I would love this so much

  . . . if I were around an organized, creative flash mob like this one. The world needs more random joy.

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Illness redux

Suri’s suspect for a month or so that she was diabetic. Unfortunately, some bloodwork this week confirmed that. We don’t know yet whether it’s Type I or Type II; Type I seems more likely at this point given how rapidly it developed. We’re a little scared right now, but diabetes is at least treatment for diabetes is well understood and largely in the hands of the patient. We’ve been through some rough health problems in the past. I just wasn’t wanting another one so SOON. It seems like her heart problem (under control now) was just diagnosed yesterday.

Pour a 2-liter of Mountain Dew on the curb . . .

Dave Arneson died this week. He was one of the wargamers/fantasy fans in Minnesota who tweaked, re-interpreted, and wrote game rules that ended up becoming our modern tabletop roleplaying games. Arneson created the Blackmoor setting, the very first roleplaying “game world.” RPG evolution is convoluted and involved and required a large number of Minnesotans named “Dave” for some reason; Arneson remained involved his whole life, and he’ll be sorely missed.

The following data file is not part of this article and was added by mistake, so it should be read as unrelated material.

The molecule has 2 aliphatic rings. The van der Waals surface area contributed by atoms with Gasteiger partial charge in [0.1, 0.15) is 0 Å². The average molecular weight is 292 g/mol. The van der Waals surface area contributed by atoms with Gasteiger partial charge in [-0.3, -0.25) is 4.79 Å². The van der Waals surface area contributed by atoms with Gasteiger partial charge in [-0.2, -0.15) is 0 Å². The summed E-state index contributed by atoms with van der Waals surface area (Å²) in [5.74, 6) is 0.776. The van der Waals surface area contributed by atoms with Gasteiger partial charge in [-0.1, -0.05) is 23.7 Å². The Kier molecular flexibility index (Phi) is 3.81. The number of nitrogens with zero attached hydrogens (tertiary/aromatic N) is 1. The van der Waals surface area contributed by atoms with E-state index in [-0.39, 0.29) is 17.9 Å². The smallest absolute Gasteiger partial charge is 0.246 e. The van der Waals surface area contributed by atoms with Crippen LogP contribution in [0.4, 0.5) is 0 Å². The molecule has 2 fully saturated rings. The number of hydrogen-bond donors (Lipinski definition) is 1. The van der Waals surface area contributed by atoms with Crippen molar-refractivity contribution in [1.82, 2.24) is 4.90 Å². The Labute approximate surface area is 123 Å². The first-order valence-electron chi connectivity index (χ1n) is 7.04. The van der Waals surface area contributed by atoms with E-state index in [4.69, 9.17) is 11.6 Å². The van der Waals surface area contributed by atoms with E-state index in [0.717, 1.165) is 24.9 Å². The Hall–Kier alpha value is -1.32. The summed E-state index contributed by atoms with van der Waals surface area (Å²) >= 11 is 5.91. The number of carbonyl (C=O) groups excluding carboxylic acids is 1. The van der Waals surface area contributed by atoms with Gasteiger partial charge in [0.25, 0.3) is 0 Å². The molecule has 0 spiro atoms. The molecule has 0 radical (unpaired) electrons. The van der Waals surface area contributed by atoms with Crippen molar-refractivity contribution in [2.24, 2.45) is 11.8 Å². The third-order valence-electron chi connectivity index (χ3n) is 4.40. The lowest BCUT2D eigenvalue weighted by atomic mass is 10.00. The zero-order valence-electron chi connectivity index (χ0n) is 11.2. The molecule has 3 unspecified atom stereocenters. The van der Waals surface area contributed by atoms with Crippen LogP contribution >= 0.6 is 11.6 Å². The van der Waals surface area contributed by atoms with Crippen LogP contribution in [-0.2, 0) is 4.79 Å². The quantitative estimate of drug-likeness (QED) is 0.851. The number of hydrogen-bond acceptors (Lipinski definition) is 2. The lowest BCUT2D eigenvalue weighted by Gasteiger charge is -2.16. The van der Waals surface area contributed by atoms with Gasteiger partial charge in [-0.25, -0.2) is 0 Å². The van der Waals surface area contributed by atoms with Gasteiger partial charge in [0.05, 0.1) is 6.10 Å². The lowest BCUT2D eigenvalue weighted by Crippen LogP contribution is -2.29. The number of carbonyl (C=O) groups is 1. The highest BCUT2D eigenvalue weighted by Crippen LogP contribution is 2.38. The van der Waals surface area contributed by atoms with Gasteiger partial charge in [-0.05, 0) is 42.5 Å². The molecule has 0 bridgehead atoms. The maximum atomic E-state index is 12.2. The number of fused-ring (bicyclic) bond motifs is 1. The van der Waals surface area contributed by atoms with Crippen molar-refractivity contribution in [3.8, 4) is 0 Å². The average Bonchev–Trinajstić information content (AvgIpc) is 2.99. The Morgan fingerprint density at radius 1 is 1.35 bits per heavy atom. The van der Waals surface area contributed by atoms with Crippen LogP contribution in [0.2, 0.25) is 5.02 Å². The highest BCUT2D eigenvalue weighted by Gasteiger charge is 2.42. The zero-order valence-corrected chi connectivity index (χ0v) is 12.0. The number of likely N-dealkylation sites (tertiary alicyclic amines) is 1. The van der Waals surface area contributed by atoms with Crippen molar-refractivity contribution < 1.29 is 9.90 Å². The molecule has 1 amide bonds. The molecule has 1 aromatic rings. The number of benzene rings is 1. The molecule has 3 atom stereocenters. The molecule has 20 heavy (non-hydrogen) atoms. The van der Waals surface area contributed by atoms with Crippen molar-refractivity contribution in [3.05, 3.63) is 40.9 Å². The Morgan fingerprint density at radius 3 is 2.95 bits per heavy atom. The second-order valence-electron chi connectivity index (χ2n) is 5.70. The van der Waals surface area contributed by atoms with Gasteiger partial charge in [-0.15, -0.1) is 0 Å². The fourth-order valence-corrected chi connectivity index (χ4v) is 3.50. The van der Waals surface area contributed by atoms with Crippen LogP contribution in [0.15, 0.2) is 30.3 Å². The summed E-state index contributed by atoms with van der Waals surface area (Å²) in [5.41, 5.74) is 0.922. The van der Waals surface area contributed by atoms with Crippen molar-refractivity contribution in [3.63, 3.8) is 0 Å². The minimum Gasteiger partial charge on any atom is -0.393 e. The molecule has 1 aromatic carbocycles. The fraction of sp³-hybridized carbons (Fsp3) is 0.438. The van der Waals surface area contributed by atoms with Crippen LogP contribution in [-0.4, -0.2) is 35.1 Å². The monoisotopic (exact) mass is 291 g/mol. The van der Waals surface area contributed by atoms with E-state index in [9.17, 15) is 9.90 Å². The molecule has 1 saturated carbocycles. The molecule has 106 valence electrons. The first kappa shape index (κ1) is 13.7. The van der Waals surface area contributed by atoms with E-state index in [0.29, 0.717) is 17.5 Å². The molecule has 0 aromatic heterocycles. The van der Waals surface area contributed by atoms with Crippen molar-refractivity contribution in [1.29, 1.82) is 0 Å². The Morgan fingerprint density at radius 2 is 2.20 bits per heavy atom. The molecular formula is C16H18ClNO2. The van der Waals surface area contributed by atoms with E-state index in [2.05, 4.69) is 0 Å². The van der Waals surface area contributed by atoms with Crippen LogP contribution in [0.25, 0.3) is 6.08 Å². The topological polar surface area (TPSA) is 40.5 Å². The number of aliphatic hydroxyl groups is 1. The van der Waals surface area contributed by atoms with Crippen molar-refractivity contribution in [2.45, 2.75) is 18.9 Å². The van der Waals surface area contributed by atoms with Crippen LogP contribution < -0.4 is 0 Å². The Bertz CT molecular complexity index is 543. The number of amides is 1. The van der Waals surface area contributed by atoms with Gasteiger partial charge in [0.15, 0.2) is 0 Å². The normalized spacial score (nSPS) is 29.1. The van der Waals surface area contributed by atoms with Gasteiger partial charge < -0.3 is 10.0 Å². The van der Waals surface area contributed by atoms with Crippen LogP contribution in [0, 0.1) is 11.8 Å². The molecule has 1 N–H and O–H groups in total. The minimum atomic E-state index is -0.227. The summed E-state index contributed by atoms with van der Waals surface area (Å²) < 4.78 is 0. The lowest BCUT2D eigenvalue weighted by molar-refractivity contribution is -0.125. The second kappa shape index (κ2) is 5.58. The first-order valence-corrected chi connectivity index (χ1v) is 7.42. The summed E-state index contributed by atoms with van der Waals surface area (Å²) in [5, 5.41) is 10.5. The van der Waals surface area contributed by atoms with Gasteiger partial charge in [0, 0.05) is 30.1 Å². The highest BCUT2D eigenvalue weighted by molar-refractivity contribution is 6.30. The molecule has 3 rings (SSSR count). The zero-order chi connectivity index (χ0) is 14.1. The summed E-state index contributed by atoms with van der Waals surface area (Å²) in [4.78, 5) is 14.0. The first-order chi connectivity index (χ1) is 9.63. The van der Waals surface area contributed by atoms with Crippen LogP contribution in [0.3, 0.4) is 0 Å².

Shakespeare and great insults

My friend Dan makes the point that almost every idea communicated in Shakespeare’s plays gets said in the suavest possible way. The dramas’ unprecedented range of vocabulary has a lot to do with this. We were watching the musical version of Love’s Labours Lost with Kenneth Branagh, Alicia Silverstone, etc. the other night and came to a scene where Berowne is angry that someone had warned the ladies of the French court about the scholars’ prank. I’m a pretty educated guy and I can think of two words off the top of my head for this kind of behavior: tattletale (for kids) and snitch (for grown-ups). Here’s how Berowne describes the man who ruined their fun.

“Some carry-tale, some please-man, some slight zany,
Some mumble-news, some trencher-knight, some Dick

Tell me, how is “mumble-news” not a part of our everyday language?

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